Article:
Five Best Thursday Columns

Michael Crowley on the war on terror, Sam Youngman on Washington media, Kevin Roose on the Fed's taper, Michael Tomasky says Obama political obituaries are premature, and Ishmael Reed on Obama and "the Cool." 

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Michael Crowley at Time on NSA reform and the war on terror. "If the NSA’s wings are clipped, it will be another step in America’s steady march away from its post-2001 wartime footing, one that has accelerated dramatically, if quietly, in Obama’s second term," Crowley argues. This week's presidential panel on NSA reform suggests that Obama is pulling back on the war on terror. "Without much fanfare, his renewed push to close the Guantánamo Bay prison camp has gained momentum. The pace of drone strikes has plunged, and the U.S. appears to be trying harder to capture and try terrorists rather than simply kill them. American combat troops will finally leave Afghanistan in 12 months. And despite growing al-Qaeda activity in Syria and Iraq, Obama refuses to intervene in either place," Crowley writes. The Washington Post's political writer Greg Sargent tweets, "Very good piece on larger political context pushing Obama towards NSA reform."

Sam Youngman at Politico on Washington media. "If you’ve managed to carve out a place for yourself in the shark tank that is the Washington media, you probably see yourself as pretty tough — sign No. 1 that you live and work in a town that long ago broke away from reality," Youngman, a reporter for Lexington, Kentucky's Herald-Leader, writes. Youngman spent 10 years in Washington, making it to the White House beat and attending "Washington cool" social events. "Much of my time in Washington was one hell of a party, an endless and decadent blowout bash more suited to VH1’s Behind the Music than working in the nation’s capital." His advice to other reporters? "Get out of Washington. It’s messing you up more than you know." Jim Acosta, the senior White House correspondent at CNN, tweets, "Sam's takedown of this town is epic." Matt Pierce, a national reporter for Los Angeles Times, tweets, "I'm sorry, but if you're writing your D.C. hit piece for Politico, you never really left D.C."

Kevin Roose at Daily Intelligencer on the Fed's taper. "It's been widely expected that, at some point this winter, Ben Bernanke and the rest of the Federal Reserve's monetary policy wizards would decide to slowly lower the dosage of morphine that the struggling economy was receiving, in the form of tens of billions of dollars of bonds the Fed has been purchasing every month for several years. ... The time for tapering is now," Roose explains. Fed chair Ben Bernanke has basically given orders to his successor, Janet Yellen, by announcing the taper now. "As of today, Yellen has no real choice about what to do with her first year at the top of the Fed," Roose argues. New York Times economics reporter Nelson Schwartz tweets, "Outstanding — I think you should write some verses to honor [Bernanke]!"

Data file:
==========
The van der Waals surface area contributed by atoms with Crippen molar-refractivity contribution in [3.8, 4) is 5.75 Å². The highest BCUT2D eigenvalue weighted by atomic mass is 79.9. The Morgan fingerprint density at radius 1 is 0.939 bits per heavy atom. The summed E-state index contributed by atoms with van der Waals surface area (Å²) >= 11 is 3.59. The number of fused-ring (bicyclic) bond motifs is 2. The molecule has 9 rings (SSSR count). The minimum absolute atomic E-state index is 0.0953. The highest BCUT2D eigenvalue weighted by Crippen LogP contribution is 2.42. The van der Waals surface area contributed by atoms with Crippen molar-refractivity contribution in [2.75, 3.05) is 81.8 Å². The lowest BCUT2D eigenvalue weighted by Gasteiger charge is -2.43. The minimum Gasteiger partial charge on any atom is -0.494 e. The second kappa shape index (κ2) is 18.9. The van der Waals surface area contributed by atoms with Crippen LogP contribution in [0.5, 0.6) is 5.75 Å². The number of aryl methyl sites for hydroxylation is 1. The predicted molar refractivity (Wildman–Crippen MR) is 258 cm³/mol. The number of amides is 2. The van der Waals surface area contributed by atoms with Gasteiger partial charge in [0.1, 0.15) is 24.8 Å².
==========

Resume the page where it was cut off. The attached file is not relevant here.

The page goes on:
Michael Tomasky at The Daily Beast says Obama political obituaries are premature. "I can read numbers, and I know what’s happened over the past year," Tomasky writes. "Obama has lost support among core Democratic groups such as women and Latinos, and one suspects that the failure — not his failure; the failure, a distinction not enough people are evidently making — to pass immigration reform was disillusioning for these cohorts. And obviously the fiasco is the governing reality here." But he can rebound, Tomasky argues. "Health care? Come on. You’re joking. That was a bad first inning. Granted, a really, really bad first inning, but a first inning all the same. There is a lot of ball yet to be played."

Ishmael Reed at The New York Times says Obama embodies "the Cool." "Democrats have more of an affinity for jazz than Republicans. Even Jimmy Carter, not everybody’s idea of a hipster, invited Dizzy Gillespie to the White House. But among the Democrats, President Obama is the one who comes closest to the style of bebop called 'the Cool,'" Reed, the poet laureate of San Francisco, writes. "For a while in the mid-20th century, the Cool was everywhere. As youngsters in the ’50s, my friends and I talked cool, walked cool and dressed cool." He explains, "One hallmark of a cool musician … is an intensity and focus that lurks underneath the detached exterior." Obama, in Reed's eyes, has that. The Atlantic's politics editor and resident jazz aficionado David Graham tweets, "OK, so is it cool jazz or is it bebop? I've already got some issues with this column."

This article is from the archive of our partner The Wire.